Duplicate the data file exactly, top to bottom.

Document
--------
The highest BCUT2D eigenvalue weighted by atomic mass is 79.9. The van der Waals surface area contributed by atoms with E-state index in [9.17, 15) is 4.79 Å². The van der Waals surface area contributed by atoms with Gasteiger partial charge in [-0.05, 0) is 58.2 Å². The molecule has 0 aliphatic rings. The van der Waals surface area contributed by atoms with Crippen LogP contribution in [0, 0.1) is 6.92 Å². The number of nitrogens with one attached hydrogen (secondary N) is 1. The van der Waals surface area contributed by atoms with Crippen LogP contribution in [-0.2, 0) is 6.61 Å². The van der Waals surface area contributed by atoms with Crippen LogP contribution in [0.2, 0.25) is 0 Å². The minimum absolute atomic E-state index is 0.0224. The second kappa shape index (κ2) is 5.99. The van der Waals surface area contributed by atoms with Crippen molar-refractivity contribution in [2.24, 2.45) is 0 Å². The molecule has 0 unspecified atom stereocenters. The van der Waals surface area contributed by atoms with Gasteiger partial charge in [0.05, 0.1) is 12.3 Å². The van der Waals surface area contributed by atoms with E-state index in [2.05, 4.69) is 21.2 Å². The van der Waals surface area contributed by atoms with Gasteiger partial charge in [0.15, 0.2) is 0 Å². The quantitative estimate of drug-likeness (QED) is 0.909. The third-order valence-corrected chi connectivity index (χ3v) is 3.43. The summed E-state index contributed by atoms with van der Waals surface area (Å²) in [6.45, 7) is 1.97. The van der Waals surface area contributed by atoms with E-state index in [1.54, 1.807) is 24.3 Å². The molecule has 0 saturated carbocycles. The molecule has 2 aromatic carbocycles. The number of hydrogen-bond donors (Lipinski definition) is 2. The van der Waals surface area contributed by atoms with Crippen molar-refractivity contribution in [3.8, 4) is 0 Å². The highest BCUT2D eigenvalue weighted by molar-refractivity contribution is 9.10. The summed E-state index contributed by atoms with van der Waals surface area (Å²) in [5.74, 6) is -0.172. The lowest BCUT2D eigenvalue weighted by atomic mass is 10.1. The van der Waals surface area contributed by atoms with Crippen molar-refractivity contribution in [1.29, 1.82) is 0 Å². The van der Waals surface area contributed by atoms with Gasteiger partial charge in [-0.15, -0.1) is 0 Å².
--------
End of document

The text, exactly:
The highest BCUT2D eigenvalue weighted by atomic mass is 79.9. The van der Waals surface area contributed by atoms with E-state index in [9.17, 15) is 4.79 Å². The van der Waals surface area contributed by atoms with Gasteiger partial charge in [-0.05, 0) is 58.2 Å². The molecule has 0 aliphatic rings. The van der Waals surface area contributed by atoms with Crippen LogP contribution in [0, 0.1) is 6.92 Å². The number of nitrogens with one attached hydrogen (secondary N) is 1. The van der Waals surface area contributed by atoms with Crippen LogP contribution in [-0.2, 0) is 6.61 Å². The van der Waals surface area contributed by atoms with Crippen LogP contribution in [0.2, 0.25) is 0 Å². The minimum absolute atomic E-state index is 0.0224. The second kappa shape index (κ2) is 5.99. The van der Waals surface area contributed by atoms with Crippen molar-refractivity contribution in [2.24, 2.45) is 0 Å². The molecule has 0 unspecified atom stereocenters. The van der Waals surface area contributed by atoms with Gasteiger partial charge in [0.05, 0.1) is 12.3 Å². The van der Waals surface area contributed by atoms with E-state index in [2.05, 4.69) is 21.2 Å². The van der Waals surface area contributed by atoms with Gasteiger partial charge in [0.15, 0.2) is 0 Å². The quantitative estimate of drug-likeness (QED) is 0.909. The third-order valence-corrected chi connectivity index (χ3v) is 3.43. The summed E-state index contributed by atoms with van der Waals surface area (Å²) in [6.45, 7) is 1.97. The van der Waals surface area contributed by atoms with E-state index in [1.54, 1.807) is 24.3 Å². The molecule has 0 saturated carbocycles. The molecule has 2 aromatic carbocycles. The number of hydrogen-bond donors (Lipinski definition) is 2. The van der Waals surface area contributed by atoms with Crippen molar-refractivity contribution in [3.8, 4) is 0 Å². The highest BCUT2D eigenvalue weighted by molar-refractivity contribution is 9.10. The summed E-state index contributed by atoms with van der Waals surface area (Å²) in [5.74, 6) is -0.172. The lowest BCUT2D eigenvalue weighted by atomic mass is 10.1. The van der Waals surface area contributed by atoms with Crippen molar-refractivity contribution in [1.29, 1.82) is 0 Å². The van der Waals surface area contributed by atoms with Gasteiger partial charge in [-0.15, -0.1) is 0 Å².